Article 1 this month found mesenchymal stem cells in the stump of torn ACLs. This finding opens the way for possible technology to regrow ACLs in the laboratory by culturing these cells. While this technology would be many years away at best, this finding is an important first step.
Article 2 measured the levels of inflammatory cytokines in the fluid of ACL injured patients short and long term. Interestingly they found that these cytokines – which degrade cartilage and lead to arthritis – were still elevated five years after injury. Since we now have some ability to modify these levels with treatment this opens up the possibility of slowing the arthritic changes that often occur after ACL injury.
MESENCHYMAL STEM CELLS RESIDE IN ANTERIOR CRUCIATE LIGAMENT REMNANTS IN SITU.INT ORTHOP. 2015 JUL 31. (EPUB AHEAD OF PRINT)
Fu W(1), Li Q, Tang X, Chen G, Zhang C, Li J.
PURPOSE: It has been reported that the anterior cruciate ligament (ACL) has certain self-healing ability after acute injury or with primary suture repair. Many studies have confirmed that a remnant preservation technique with ACL reconstruction contributes to biological augmentation for ACL healing. However, it remains unclear whether mesenchymal stem cells (MSC) reside in ACL remnants insitu. The aim of this study was to investigate the methods of culture and identification of MSC derived from the remnants of ACL rupture patients and toanalyse these MSC’s properties.
METHODS: The cells of ACL remnants from the ACL rupture patients were isolated by the methods of enzymatic digestion and cultured in vitro to the third passage under the microscope to observe their morphology and growth status. The third passage of isolated cells was analysed for the identification of immunophenotype, osteogenic, adipogenic and chondrogenic differentiation.
RESULTS: On the third to fifth days of in vitro culture, a few cells of long fusiform shape appeared and were adherent to the plastic walls. On the sixth to ninth days, cells clustered and colonies were observed. The third passage cells showed uniform cell morphology and good proliferation, with appearance of the typical surface markers of MSC, CD29, CD44, CD90 and CD105. The surface markers of CD34 and CD45 of haematopoietic stem cells were not expressed. Underappropriate conditions of in vitro culture, isolated cells could be differentiated into osteoblasts that deposit mineralised matrix and express early osteogenic markers, adipocytes that accumulate lipid droplets in cytoplasm and chondrocytes that secrete chondrogenic-specific matrix aggrecan and collagen II. Real-time polymerase chain reaction (PCR) analysis demonstrated that the specific mRNA expression of osteogenesis, adipogenesis and chondrogenesis increased significantly compared with the control groups at day zero.
CONCLUSIONS: Stem cells derived in situ from the human ACL stump were successfully isolated and characterised. Those isolated cells were identified as MSC according to their adherent ability, morphology, surface markers and multilineage differentiation potential. MSC derived from ACL remnants could be a potential source of seeding cells for ligament regeneration.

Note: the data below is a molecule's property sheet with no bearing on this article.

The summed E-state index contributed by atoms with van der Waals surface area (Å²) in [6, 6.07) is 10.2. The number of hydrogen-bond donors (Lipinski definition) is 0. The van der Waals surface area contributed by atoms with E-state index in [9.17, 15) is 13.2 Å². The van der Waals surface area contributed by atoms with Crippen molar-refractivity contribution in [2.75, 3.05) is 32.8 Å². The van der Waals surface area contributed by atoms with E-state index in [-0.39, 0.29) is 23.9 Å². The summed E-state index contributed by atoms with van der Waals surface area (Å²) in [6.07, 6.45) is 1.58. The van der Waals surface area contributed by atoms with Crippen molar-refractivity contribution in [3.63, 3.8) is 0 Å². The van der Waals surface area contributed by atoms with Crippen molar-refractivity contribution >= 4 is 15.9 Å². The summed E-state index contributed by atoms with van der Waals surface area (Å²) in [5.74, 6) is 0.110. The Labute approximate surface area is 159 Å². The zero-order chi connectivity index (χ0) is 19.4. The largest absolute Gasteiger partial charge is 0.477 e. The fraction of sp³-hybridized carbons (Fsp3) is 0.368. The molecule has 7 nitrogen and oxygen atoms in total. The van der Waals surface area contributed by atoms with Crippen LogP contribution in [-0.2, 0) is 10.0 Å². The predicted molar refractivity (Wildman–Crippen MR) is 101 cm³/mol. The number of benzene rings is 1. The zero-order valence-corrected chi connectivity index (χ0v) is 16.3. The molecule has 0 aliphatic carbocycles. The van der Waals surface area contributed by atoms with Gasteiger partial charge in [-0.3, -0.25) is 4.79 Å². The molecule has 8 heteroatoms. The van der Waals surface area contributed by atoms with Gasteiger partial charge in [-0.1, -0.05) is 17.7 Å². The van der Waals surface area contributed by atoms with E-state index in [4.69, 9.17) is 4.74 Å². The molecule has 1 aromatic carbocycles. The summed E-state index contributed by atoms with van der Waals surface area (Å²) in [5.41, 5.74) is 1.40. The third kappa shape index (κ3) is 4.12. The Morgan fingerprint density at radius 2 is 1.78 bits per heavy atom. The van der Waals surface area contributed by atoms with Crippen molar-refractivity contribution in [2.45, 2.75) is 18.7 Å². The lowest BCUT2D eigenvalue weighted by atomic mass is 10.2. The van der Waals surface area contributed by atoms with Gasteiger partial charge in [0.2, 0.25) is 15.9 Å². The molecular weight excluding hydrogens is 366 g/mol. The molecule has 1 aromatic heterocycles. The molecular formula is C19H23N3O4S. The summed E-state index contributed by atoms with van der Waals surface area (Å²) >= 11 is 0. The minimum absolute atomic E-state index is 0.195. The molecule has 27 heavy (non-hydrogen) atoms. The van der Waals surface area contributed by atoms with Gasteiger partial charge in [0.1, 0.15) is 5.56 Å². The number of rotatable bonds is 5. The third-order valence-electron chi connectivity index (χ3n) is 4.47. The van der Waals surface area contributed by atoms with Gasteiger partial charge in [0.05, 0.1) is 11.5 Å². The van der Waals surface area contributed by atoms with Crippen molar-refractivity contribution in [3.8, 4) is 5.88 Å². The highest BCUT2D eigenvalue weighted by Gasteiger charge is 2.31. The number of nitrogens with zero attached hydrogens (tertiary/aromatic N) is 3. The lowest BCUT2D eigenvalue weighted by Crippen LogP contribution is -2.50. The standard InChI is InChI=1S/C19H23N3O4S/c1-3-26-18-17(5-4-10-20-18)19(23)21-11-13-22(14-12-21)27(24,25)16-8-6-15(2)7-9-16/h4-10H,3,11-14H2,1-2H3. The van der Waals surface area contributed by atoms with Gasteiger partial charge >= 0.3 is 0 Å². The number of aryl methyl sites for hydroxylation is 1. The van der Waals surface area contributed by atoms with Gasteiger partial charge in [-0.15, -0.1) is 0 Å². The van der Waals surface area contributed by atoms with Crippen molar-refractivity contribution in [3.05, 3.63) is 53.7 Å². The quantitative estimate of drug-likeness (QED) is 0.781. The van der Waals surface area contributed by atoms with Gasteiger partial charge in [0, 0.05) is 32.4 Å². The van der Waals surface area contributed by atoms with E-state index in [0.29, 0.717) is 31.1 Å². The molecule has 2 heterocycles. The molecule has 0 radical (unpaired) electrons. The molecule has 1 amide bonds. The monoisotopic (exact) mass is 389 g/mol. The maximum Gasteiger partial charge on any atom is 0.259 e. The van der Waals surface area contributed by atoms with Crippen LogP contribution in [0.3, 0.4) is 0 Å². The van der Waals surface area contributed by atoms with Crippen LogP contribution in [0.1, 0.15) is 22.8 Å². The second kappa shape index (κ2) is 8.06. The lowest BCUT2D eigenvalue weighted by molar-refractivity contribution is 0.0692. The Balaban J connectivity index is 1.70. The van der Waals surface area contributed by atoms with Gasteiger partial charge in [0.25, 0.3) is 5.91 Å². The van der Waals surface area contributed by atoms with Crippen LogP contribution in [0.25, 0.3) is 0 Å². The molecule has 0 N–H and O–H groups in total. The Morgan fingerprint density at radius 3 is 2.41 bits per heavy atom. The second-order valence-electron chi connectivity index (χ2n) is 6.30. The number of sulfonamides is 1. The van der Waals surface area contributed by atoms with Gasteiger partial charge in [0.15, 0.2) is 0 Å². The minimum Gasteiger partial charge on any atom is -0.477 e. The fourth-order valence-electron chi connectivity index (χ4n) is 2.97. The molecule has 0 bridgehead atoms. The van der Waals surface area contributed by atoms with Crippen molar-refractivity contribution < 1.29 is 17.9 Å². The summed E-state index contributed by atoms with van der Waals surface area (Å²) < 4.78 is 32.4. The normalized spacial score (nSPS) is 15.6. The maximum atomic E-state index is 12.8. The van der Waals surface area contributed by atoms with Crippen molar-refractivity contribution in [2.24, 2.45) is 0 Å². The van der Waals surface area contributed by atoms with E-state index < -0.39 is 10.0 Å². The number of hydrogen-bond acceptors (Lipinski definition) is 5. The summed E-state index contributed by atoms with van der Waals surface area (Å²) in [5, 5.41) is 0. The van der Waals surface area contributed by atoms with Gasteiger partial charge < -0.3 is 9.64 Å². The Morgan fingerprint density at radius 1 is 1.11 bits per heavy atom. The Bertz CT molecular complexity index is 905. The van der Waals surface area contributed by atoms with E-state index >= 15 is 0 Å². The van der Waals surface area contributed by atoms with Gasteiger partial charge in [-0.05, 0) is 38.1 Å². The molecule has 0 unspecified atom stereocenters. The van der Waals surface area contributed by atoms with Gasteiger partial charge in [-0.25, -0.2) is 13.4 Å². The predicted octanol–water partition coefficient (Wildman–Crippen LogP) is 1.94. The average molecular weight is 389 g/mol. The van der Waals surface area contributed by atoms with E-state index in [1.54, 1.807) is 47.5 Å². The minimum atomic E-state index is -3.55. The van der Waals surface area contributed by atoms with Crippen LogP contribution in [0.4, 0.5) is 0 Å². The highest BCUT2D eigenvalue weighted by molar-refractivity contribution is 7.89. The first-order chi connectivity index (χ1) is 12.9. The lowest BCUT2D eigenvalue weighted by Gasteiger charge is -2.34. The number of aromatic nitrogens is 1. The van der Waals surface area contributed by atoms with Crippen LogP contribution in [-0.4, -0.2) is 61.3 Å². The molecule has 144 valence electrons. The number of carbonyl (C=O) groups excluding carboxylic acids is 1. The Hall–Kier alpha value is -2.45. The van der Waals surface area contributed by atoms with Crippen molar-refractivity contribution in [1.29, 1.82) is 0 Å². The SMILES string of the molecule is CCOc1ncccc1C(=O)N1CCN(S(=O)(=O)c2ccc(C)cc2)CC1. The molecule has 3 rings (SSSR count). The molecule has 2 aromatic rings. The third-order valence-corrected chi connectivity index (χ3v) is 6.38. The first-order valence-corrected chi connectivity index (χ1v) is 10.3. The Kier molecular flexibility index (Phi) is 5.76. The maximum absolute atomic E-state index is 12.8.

CHANGES IN CYTOKINES AND AGGRECAN ARGS NEOEPITOPE IN SYNOVIAL FLUID AND SERUM AND IN C-TERMINAL CROSSLINKING TELOPEPTIDE OF TYPE II COLLAGEN AND N-TERMINAL CROSSLINKING TELOPEPTIDE OF TYPE I COLLAGEN IN URINE OVER FIVE YEARS AFTER ANTERIOR CRUCIATE LIGAMENT RUPTURE: AN EXPLORATORY ANALYSIS IN THE KNEE ANTERIOR CRUCIATE LIGAMENT, NONSURGICAL VERSUS SURGICAL TREATMENT TRIAL. ARTHRITIS RHEUMATOL. 2015 JUL;67(7):1816-25.
Struglics A(1), Larsson S(1), Kumahashi N(2), Frobell R(1), Lohmander LS(3).
OBJECTIVE: To prospectively monitor levels of pro inflammatory cytokines and aggrecan ARGS neoepitope in synovial fluid and serum as well as levels ofC-terminal crosslinking telopeptide of type II collagen (CTX-II) and N-terminal crosslinking telopeptide of type I collagen (NTX-I) in urine after acute anterior cruciate ligament (ACL) rupture.
METHODS: Synovial fluid, serum, and urine were collected from 121 adults on 6 occasions over 5 years after acute ACL injury. Reference samples were obtained from subjects without knee injury. Concentrations of interleukin-6 (IL-6), IL-8, IL-10, interferon-γ (IFNγ), tumor necrosis factor (TNF), aggrecan ARGSneoepitope, CTX-II, and NTX-I were measured by enzyme-linked immunosorbent assay.
RESULTS: Shortly after ACL injury, cytokine concentrations in synovial fluid were elevated 6-fold (TNF) to 1,050-fold (IL-6) compared to reference levels, while concentrations of aggrecan ARGS neoepitope in synovial fluid and serum and CTX-IIin urine were elevated 1.4-fold to 8-fold. Thereafter, concentrations of cytokines and aggrecan ARGS neoepitope in synovial fluid decreased with different half-lives (in years: IL-6 0.9, IL-8 2.2, IL-10 2.3, IFNγ 3.1, TNF 3.6, aggrecan ARGS neoepitope 4.0). After 5 years, the TNF concentration in synovial fluidremained higher than the reference level. There was a correlation between the concentrations of aggrecan ARGS neoepitope in synovial fluid and serum (rs = 0.36). Concentrations of aggrecan ARGS neoepitope in synovial fluid and ofCTX-II and NTX-I in urine were correlated with concentrations of cytokines in synovial fluid (rs = 0.41-0.49 and rs = 0.21-0.31, respectively).
CONCLUSION: Acute ACL injury induced highly increased levels of inflammatory cytokines in the joint, and these were associated with proteolysis of aggrecanand type II collagen. Cytokine levels remained increased up to 5 years after injury, indicative of extended local inflammation in the joint.